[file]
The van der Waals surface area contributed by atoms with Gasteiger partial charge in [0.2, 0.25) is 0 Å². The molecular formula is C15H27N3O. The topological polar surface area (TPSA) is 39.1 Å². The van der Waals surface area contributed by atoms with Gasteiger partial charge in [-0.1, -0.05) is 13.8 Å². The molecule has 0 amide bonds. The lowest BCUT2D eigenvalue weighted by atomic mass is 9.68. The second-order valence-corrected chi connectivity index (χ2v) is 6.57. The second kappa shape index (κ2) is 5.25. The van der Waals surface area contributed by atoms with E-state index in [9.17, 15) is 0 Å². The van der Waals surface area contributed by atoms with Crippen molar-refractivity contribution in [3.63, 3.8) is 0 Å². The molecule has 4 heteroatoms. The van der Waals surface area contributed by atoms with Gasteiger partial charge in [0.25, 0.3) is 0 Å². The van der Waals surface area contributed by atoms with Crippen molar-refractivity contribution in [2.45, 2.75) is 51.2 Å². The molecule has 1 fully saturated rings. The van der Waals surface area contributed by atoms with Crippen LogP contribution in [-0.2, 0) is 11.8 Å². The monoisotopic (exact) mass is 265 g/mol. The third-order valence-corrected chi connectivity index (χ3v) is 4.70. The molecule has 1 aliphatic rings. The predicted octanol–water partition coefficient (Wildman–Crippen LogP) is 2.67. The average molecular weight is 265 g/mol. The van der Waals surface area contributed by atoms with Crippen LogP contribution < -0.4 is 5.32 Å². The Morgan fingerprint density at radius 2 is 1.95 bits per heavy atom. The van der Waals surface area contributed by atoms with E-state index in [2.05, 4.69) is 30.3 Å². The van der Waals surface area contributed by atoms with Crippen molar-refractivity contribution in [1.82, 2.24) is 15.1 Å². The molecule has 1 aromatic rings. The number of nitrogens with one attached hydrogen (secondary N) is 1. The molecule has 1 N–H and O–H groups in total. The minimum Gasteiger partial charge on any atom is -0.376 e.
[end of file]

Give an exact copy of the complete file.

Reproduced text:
The van der Waals surface area contributed by atoms with Gasteiger partial charge in [0.2, 0.25) is 0 Å². The molecular formula is C15H27N3O. The topological polar surface area (TPSA) is 39.1 Å². The van der Waals surface area contributed by atoms with Gasteiger partial charge in [-0.1, -0.05) is 13.8 Å². The molecule has 0 amide bonds. The lowest BCUT2D eigenvalue weighted by atomic mass is 9.68. The second-order valence-corrected chi connectivity index (χ2v) is 6.57. The second kappa shape index (κ2) is 5.25. The van der Waals surface area contributed by atoms with E-state index in [9.17, 15) is 0 Å². The van der Waals surface area contributed by atoms with Crippen molar-refractivity contribution in [3.63, 3.8) is 0 Å². The molecule has 4 heteroatoms. The van der Waals surface area contributed by atoms with Gasteiger partial charge in [0.25, 0.3) is 0 Å². The van der Waals surface area contributed by atoms with Crippen molar-refractivity contribution in [2.45, 2.75) is 51.2 Å². The molecule has 1 fully saturated rings. The van der Waals surface area contributed by atoms with Crippen LogP contribution in [-0.2, 0) is 11.8 Å². The monoisotopic (exact) mass is 265 g/mol. The third-order valence-corrected chi connectivity index (χ3v) is 4.70. The molecule has 1 aliphatic rings. The predicted octanol–water partition coefficient (Wildman–Crippen LogP) is 2.67. The average molecular weight is 265 g/mol. The van der Waals surface area contributed by atoms with Crippen LogP contribution < -0.4 is 5.32 Å². The Morgan fingerprint density at radius 2 is 1.95 bits per heavy atom. The van der Waals surface area contributed by atoms with E-state index in [2.05, 4.69) is 30.3 Å². The van der Waals surface area contributed by atoms with Crippen molar-refractivity contribution in [1.82, 2.24) is 15.1 Å². The molecule has 1 aromatic rings. The number of nitrogens with one attached hydrogen (secondary N) is 1. The molecule has 1 N–H and O–H groups in total. The minimum Gasteiger partial charge on any atom is -0.376 e.